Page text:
But considered as the major contributing culprits for the coastal water coliform is the absence of waste water treatment facilities, substandard septage or septic systems, and non-compliance to and loose enforcement of sanitation and environmental laws and guidelines.
According to the DENR-EMB, only 33 Panglao resorts, hotels, accommodation establishments and related facilities are “with waste water dispatch permits.”
Cunado said his agency already sent notices to 90 environmental violators who will be called to a “massive technical conference” early next month.
The notices of violations carried an ultimatum “not to discharge wastes in 48 hours after receipt of the notices,” the EMB chief in Central Visayas said.
He said if the violators or non-compliant continue to dispose wastes, the local government unit (LGU) can “cancel, suspend or revoke their business permits.”
Cunado said the tough policy already has clearance from the central office of the DENR-EMB pursuant also to the Clean Water Act.
Based on the DENR-EMB list, the most-compliant are the Amarela Resort, Bohol Beach Club, Flushing Meadows, Genesis’ Divers – Hayahay Resort, Amorita, Hennan Resort, Panglao Island Nature Resort, Alona Kew Resort, EEI asphalt bathcing plant, and Pilipinas Water processing plant.
In an earlier conference also called by the governor and attended by Cuñado last Saturday, it was agreed to advice not just the Panglao government but all concerned LGUs in Bohol to include the DENR-EMB dispatch permit (DP) in the requirements for business permit.
The provincial government will not just assist but also help monitor the compliance by the LGUs.
The DENR-EMB this week will give the Panglao LGU the list of the violators so that the local government can directly go to the non-compliant.
“We keep watch but they don’t cooperate,” said Municipal Engr. Rogelio Bunao, also the building official, referring to the non-compliant or violators.
The attending Panglao officials were led by Acting Mayor Pedro Fuertes and Acting Vice Vice Mayor Brian Velasco.
Kag. Noel Hormachuelos said there are even “hard-headed” foreign operators of establishments who have their garbage brought by their workers when they get off-duty and who most likely just throw them anywhere along their way home.
GOVERNOR’S MEMO CIRCULAR
In a memorandum circular dated February 17, Chatto reminded all the mayors of the earlier instructions to strictly abide by and implement the environmental laws and policies in their respective areas.
The laws and policies are not limited to solid waste and waste water management and salvage zone observance.
He further reminded that non-compliance shall warrant the non-issuance of business permits or cancellation of already issued ones, provided that due notice and process are observed.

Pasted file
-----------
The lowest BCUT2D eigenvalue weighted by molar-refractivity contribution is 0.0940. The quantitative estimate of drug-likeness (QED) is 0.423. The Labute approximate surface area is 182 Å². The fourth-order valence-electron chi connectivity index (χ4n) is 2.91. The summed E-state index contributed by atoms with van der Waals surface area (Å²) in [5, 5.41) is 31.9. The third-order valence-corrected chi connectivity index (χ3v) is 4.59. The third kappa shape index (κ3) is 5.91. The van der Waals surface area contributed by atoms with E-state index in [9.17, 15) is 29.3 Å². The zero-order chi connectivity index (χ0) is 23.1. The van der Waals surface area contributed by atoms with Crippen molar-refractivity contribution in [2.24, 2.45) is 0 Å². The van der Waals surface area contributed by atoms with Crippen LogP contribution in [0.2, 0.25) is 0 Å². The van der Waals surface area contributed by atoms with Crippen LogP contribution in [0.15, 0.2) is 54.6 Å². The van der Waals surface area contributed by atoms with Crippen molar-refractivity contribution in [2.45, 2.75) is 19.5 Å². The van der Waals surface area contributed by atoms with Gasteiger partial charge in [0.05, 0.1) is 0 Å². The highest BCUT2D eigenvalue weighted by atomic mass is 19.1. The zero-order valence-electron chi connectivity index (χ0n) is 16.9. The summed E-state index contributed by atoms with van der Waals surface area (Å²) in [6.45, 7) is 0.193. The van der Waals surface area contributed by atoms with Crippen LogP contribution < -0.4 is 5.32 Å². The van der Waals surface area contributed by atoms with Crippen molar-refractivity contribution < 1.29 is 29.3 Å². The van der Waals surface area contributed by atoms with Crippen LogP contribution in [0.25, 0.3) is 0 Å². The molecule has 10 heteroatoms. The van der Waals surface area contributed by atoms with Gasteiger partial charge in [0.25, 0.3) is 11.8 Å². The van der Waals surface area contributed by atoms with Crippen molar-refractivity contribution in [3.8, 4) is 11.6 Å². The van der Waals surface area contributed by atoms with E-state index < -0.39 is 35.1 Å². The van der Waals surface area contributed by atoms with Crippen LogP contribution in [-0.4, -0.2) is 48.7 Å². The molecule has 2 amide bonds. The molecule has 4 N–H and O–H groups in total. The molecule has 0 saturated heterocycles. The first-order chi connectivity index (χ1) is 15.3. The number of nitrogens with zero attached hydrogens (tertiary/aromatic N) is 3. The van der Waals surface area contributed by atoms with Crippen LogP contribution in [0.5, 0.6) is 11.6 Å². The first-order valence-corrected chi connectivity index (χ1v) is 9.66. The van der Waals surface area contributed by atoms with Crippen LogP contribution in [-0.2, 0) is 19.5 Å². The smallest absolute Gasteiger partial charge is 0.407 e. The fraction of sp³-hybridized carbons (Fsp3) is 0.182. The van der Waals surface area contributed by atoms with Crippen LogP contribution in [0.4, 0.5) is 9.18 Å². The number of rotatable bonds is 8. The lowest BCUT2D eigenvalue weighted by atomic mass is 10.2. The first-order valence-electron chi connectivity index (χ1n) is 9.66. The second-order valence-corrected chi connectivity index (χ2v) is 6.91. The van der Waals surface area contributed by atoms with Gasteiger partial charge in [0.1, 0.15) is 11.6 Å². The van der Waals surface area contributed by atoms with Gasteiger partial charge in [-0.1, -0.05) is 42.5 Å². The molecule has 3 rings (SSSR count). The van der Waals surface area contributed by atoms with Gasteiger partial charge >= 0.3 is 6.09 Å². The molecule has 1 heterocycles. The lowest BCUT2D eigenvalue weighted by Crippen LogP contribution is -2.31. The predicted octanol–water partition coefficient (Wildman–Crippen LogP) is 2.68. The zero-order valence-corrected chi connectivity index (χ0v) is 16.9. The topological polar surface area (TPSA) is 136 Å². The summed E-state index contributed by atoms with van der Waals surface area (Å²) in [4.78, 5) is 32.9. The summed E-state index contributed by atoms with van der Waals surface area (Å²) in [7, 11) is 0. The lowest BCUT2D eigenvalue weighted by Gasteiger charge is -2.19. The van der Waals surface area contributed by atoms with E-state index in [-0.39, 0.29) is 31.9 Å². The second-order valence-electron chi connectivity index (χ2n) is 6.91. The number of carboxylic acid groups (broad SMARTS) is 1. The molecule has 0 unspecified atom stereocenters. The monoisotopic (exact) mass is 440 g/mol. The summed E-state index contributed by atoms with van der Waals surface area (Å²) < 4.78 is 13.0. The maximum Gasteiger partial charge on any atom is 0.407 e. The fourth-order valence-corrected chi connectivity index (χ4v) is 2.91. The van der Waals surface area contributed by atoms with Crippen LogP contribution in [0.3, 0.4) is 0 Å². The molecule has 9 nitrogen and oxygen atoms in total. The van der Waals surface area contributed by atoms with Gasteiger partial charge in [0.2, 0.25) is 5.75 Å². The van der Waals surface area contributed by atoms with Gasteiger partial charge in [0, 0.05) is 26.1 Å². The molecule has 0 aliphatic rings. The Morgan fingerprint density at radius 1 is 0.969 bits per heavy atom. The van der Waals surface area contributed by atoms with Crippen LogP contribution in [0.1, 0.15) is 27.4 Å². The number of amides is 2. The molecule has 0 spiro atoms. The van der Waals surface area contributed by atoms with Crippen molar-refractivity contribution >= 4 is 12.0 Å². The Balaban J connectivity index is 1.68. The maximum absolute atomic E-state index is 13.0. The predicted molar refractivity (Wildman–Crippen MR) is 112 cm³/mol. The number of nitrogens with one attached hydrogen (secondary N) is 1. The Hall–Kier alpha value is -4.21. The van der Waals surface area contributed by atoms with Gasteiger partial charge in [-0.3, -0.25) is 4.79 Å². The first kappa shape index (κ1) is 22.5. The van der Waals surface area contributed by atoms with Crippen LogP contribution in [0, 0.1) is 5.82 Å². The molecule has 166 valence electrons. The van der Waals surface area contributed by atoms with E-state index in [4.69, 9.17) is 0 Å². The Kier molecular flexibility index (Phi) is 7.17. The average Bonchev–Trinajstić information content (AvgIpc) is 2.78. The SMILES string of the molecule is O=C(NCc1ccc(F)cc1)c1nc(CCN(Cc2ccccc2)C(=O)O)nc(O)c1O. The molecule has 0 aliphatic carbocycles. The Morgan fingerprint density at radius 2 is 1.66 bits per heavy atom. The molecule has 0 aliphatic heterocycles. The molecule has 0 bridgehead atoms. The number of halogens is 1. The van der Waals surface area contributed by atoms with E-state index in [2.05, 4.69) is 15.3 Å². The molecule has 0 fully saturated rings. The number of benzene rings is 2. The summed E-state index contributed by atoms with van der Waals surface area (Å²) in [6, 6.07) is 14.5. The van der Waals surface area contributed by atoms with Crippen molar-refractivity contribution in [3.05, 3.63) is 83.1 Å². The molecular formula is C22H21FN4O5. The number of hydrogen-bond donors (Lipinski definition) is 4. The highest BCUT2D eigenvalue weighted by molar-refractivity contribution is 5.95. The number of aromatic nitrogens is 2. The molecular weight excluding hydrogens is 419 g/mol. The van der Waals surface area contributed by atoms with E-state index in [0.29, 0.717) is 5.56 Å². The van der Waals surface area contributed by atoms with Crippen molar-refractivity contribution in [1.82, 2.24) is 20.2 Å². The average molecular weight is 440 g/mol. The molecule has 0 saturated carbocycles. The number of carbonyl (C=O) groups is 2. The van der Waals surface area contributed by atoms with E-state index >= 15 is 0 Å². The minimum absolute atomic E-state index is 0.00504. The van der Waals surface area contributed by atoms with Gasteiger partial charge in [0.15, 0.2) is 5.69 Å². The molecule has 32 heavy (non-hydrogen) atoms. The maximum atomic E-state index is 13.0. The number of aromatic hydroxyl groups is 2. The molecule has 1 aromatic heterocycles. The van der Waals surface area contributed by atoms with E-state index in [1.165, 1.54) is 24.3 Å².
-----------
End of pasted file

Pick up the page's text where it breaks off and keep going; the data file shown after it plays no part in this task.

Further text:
The governor asked the mayors to coordinate closely with the Provincial Legal Office (PLO) and Provincial Planning and Development Office (PPDO) for guidance and assistance.
The governor invoked the general welfare clause of the Local Government Code of 1991, which states that the LGUs shall ensure and support, among other things, the enhancement of the people’s right to a balanced ecology.
In yesterday’s conference, Chatto reiterated the president’s firm message to the local chief executives, “I am not requesting you but I am telling you to do your job.”
FIX, OR AXE WILL FALL ON HEADS
Supporting the governor’s demand for a definite timeline, the DENR-EMB director told the violators to “do corrective measures” in a “maximum of three months.”
A bottomless septic tank, for example, which waste water sips easily deep and into the coastal water, can be fixed in just two weeks, Cuñado said.
He encouraged the non-compliant resorts and other establishments to learn from the waste treatment facility of the Bohol Quality which “uses just a small area but is very efficient.”
By end of May, all corrective measures have to be done or “let the axe fall on whosoever heads,” the governor said.
BLUEPRINT FOR ALONA
Chatto said there is a blueprint for a common waste water treatment, especially for the Alona area, already endorsed by the Provincial Development Council (PDC) to the Regional Development Council (RDC) and Japan International Cooperation Agency (JICA) for funding.
But as a remedial measure yet, the one-hectare integrated sewage and waste water treatment plant built for the Bohol Panglao airport can be used.
The governor is working on this possibility with the concerned agencies like the Civil Aviation Authority of the Philippines (CAAP).
However, the individual violators to whom the DENR-EMB already sent notices of violations have to do their remedial measures “now.”
The violators have benefited from their businesses yet disposed their wastes to the disturbance and hazard of many, the governor lamented.